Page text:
In her current role, former Skadden Fellow Megan Golden (’92) oversees a nonprofit’s use of a new, experimental approach to financing known as “pay for success” (PFS). A senior fellow at the South Carolina-based Institute for Child Success (ICS), Megan is using the model to help establish much needed early childhood development and education systems throughout the country.
With PFS, or “social impact,” financing, a city or state agrees to repay private investors who fund projects undertaken by nonprofits if and when the projects succeed. Success can be measured on an individual basis or by comparing the results of those served to those of a matched comparison group. For private investors, the repayment encourages contributing to innovative but underfunded programs; for governments, the financing model ensures that funding is utilized efficiently and with a guarantee of success.
“PFS enables governments to provide much needed funding to preventive programs,” Megan says. “If the government is willing to pay for these programs without special financing mechanisms, it should, but if it isn’t, the combination of paying only for successful outcomes and having ‘impact investors’ at the table makes these programs possible.”
Megan first learned of PFS funding in 2011, when she worked on what would be the country’s first completed PFS financing transaction, which funded the implementation of a New York City program to reduce recidivism rates among teenagers released from jail. In 2012, ICS approached her about conducting a PFS feasibility study on expanding the Nurse-Family Partnership in South Carolina. The program matches low-income, first-time mothers with nurses who provide a course of intense support and involvement.
The study showed that the average cost per each additional family enrolled in the program would be $7,754, an expense many governments would be hesitant to incur on a wide scale despite estimated savings per family of $19,120. With PFS financing, the state only would repay private investors when the program succeeds, as measured by, for example, a newborn avoiding the neonatal care unit. The feasibility study showed that PFS would be appropriate for expanding the program and, possibly, other early childhood interventions. Implementation of the program’s expansion is in the planning phase.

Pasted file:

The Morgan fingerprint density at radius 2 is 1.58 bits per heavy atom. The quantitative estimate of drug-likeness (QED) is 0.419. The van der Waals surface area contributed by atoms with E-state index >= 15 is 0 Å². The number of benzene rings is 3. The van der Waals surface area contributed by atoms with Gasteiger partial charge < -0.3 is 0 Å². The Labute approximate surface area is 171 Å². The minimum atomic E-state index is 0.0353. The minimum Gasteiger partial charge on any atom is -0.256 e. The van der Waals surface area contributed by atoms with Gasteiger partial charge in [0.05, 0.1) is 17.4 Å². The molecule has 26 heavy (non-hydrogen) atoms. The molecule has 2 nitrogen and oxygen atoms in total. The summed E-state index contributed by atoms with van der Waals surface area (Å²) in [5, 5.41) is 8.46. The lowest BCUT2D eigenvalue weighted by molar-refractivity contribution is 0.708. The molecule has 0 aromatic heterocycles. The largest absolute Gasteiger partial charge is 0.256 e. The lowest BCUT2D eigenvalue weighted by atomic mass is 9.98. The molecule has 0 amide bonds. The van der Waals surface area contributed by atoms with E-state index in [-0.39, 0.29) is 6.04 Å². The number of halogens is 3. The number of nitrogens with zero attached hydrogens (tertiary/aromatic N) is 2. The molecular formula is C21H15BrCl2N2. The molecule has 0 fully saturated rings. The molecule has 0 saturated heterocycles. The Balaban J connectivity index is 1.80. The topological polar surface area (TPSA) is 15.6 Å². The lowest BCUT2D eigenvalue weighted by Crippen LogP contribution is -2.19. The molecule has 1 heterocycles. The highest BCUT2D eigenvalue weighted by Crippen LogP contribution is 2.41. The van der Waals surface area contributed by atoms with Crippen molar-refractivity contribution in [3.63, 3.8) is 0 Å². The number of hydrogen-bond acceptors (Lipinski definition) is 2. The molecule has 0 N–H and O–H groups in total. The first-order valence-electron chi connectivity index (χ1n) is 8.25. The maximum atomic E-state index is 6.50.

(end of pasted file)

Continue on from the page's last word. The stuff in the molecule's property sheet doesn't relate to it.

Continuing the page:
Over the next year, Megan and ICS will complete feasibility studies and other groundwork to help bring more funds to children’s services programs in five states. “Historically, early childhood services have been severely underfunded, but you can get a really big bang for your buck by investing in these programs,” Megan says. Fostering the health and education of children, particularly from birth to age 5, helps them grow up to be happy, healthy, well-educated and productive members of society, she says.
Megan began her career in the public sector, as a participant in New York City’s Urban Fellows Program, and then attended New York University School of Law. After completing a Skadden Fellowship at the Neighborhood Defender Service of Harlem, she earned a White House Fellowship, a first for a former Skadden Fellow.
Megan’s strong affinity for fellowships — she is presently in the fifth of her legal career — inspired her to develop the fellowship for Emerging Leaders in Public Service at New York University’s Wagner Graduate School of Public Service. The program offers professional development and networking tools to people starting nonprofit careers in New York City. “I took on that cause because I’ve been fortunate enough to benefit from Skadden and other fellowships,” Megan says. “I know how valuable they are, and I wanted to do my part to give others those benefits as well.”